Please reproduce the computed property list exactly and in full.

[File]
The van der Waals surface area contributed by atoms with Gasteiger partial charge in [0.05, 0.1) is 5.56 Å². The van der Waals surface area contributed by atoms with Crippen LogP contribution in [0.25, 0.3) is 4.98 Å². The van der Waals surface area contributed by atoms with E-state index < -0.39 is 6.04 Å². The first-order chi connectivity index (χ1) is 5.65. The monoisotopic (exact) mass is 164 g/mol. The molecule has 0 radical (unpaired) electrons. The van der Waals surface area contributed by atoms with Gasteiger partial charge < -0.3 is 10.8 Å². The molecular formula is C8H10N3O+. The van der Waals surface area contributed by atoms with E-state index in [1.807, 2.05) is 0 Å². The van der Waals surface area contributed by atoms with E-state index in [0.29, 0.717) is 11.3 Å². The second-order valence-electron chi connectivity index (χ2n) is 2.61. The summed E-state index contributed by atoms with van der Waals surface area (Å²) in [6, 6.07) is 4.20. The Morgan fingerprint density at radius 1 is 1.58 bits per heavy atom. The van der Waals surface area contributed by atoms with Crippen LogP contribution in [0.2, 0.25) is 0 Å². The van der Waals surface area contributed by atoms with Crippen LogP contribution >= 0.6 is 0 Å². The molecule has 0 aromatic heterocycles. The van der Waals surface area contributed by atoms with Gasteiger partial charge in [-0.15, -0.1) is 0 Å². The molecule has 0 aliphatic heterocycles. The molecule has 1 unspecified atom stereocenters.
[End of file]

The van der Waals surface area contributed by atoms with Gasteiger partial charge in [0.05, 0.1) is 5.56 Å². The van der Waals surface area contributed by atoms with Crippen LogP contribution in [0.25, 0.3) is 4.98 Å². The van der Waals surface area contributed by atoms with E-state index < -0.39 is 6.04 Å². The first-order chi connectivity index (χ1) is 5.65. The monoisotopic (exact) mass is 164 g/mol. The molecule has 0 radical (unpaired) electrons. The van der Waals surface area contributed by atoms with Gasteiger partial charge < -0.3 is 10.8 Å². The molecular formula is C8H10N3O+. The van der Waals surface area contributed by atoms with E-state index in [1.807, 2.05) is 0 Å². The van der Waals surface area contributed by atoms with E-state index in [0.29, 0.717) is 11.3 Å². The second-order valence-electron chi connectivity index (χ2n) is 2.61. The summed E-state index contributed by atoms with van der Waals surface area (Å²) in [6, 6.07) is 4.20. The Morgan fingerprint density at radius 1 is 1.58 bits per heavy atom. The van der Waals surface area contributed by atoms with Crippen LogP contribution in [0.2, 0.25) is 0 Å². The van der Waals surface area contributed by atoms with Crippen LogP contribution >= 0.6 is 0 Å². The molecule has 0 aromatic heterocycles. The van der Waals surface area contributed by atoms with Gasteiger partial charge in [-0.15, -0.1) is 0 Å². The molecule has 0 aliphatic heterocycles. The molecule has 1 unspecified atom stereocenters.